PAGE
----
Public Hostage: Public Ransom Inside Institutional America
Chapter Fourteen: The Radiator
Seeing takes time. We live in a fast society—30 miles per hour, at least. What we see is so often like a billboard: colors, shapes, a quick message among an avalanche of quick messages—numbing. It doesn't take long to withdraw from all that, for most of us. There is only so much one can sort out, understand, emotionally recognize, respond to, use.
For a health worker, seeing—really seeing—is critical. Each time an opportunity arises to see, every sense must be alert. Every bit of experience and stored knowledge must be somewhere close at hand. Each time that one only half-sees, is blind to what one sees, misinterprets, makes false assumptions, has incorrect expectations, a life is at stake.
I don't want to romanticize the doctor or add to the mystique and awe in which medicine is held in the minds of people. Seeing is not any more than a good parent or a loving and dedicated worker does all the time, naturally.
But this is a problem for the professional who is trained to be detached and alienated from people— "Objectivity" is the cover term. It is a real chore for the professional to be natural, alert, and insightful. To feel identity with people rather than functioning in a role, in a status pose flowing from authority, from failsafe aspirations, possibly from even downright dislike of people and human service.
If the feeling of identification between server and served is underdeveloped or absent, seeing is arduous. Seeing, really seeing, requires feeling. It is the difference between human understanding and object spectating.
It is immensely hard to see in the institution. All of the deafening language of images built from the physical remoteness, steel doors, barren rooms, overcrowding, accepted suffering and degradation, make it almost impossible to see, to feel and identify with the victims as peers, citizens, friends, people. I guess it was the minute-to-minute struggle to "see" that made work so exhausting. I don't think that anyone can naturally identify with the people trapped in the institution without constant, conscious effort to redefine everything and to fight back the tendency to withdraw and close out what is really there to be seen and done. On all the wards there is nothing soft. The stone floors, wood and fiberglass chairs, Formica and chrome tables, steel and glass windows, iron beds. Hardness. Coldness. Hardness unyielding. No place soft. No place for warmth, solace, sanctuary, energy to support life; no place but one— the radiator.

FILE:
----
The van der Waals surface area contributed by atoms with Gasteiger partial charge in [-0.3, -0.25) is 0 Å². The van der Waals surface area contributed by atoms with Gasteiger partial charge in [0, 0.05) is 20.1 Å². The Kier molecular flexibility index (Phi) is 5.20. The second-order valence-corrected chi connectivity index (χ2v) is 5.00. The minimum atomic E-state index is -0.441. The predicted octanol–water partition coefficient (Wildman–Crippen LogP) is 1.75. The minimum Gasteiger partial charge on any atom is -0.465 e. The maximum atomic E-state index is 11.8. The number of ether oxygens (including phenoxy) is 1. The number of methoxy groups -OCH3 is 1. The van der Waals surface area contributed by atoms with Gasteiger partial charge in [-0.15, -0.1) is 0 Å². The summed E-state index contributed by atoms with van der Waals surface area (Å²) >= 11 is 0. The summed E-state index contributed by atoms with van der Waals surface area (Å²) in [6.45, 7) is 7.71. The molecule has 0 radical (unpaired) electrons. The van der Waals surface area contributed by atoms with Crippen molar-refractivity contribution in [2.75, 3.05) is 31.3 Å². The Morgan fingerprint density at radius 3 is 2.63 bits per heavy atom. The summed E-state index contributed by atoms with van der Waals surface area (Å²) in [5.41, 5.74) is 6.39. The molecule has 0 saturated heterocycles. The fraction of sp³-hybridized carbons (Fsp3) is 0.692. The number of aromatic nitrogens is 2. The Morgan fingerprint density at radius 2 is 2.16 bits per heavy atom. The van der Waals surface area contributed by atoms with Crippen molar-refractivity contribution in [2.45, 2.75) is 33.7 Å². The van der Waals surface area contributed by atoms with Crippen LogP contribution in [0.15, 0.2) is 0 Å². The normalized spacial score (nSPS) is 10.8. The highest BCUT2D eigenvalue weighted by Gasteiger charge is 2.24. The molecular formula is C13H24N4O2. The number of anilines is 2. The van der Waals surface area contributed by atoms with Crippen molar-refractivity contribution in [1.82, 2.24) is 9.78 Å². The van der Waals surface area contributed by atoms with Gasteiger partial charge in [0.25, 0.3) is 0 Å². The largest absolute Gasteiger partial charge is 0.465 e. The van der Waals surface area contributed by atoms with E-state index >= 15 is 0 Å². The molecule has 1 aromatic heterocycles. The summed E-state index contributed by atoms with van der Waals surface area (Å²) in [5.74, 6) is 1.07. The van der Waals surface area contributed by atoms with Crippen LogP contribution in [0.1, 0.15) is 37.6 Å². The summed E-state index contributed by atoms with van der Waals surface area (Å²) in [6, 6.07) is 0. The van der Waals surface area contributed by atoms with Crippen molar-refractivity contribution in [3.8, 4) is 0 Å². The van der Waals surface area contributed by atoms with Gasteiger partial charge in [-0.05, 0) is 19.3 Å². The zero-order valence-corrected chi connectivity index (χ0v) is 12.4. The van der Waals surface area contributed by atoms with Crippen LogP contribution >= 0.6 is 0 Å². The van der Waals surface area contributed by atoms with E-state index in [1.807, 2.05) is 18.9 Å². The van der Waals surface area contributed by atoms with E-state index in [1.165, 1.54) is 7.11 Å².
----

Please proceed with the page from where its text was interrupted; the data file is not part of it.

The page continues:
There, for the lonely, the searcher, the instinctual migrant, a place four feet long and three feet high—an iron cover plate radiating something drastically different from all the rest. One has but to be passively close to feel warmth, a sensation, a tingle on the skin, on the nerve endings of one's being. It took me a long time to realize how important the radiator was to a community of people who had nothing. Once I saw the people huddling there, it still took time to really grasp, to feel the profound meaning of the radiator. At first I was outraged at the burns that I saw. People drugged, with a slowly diminishing ability to feel, sought the radiator for a retreat, a sleeping companion, a mother fragment; then, burned, were unable to move. Couldn't the workers watch out for people next to the hot plates? I didn't realize how powerful was the pull to crouch and curl up there, a pull like that which draws all life to the warmth and energy of the sun. The inn, which was here cut off. Here, there was only the paint-peeling, unmodulated sheet of hot metal left.
Can you imagine how empty, how deprived life can be, how empty of warmth? How can we not really see? How can we let the radiator be the sun for so many? There is always some sort of radiator, some obvious substitute for the real thing, around which the lives of the public hostages cling. We have to look with more than just our eyes.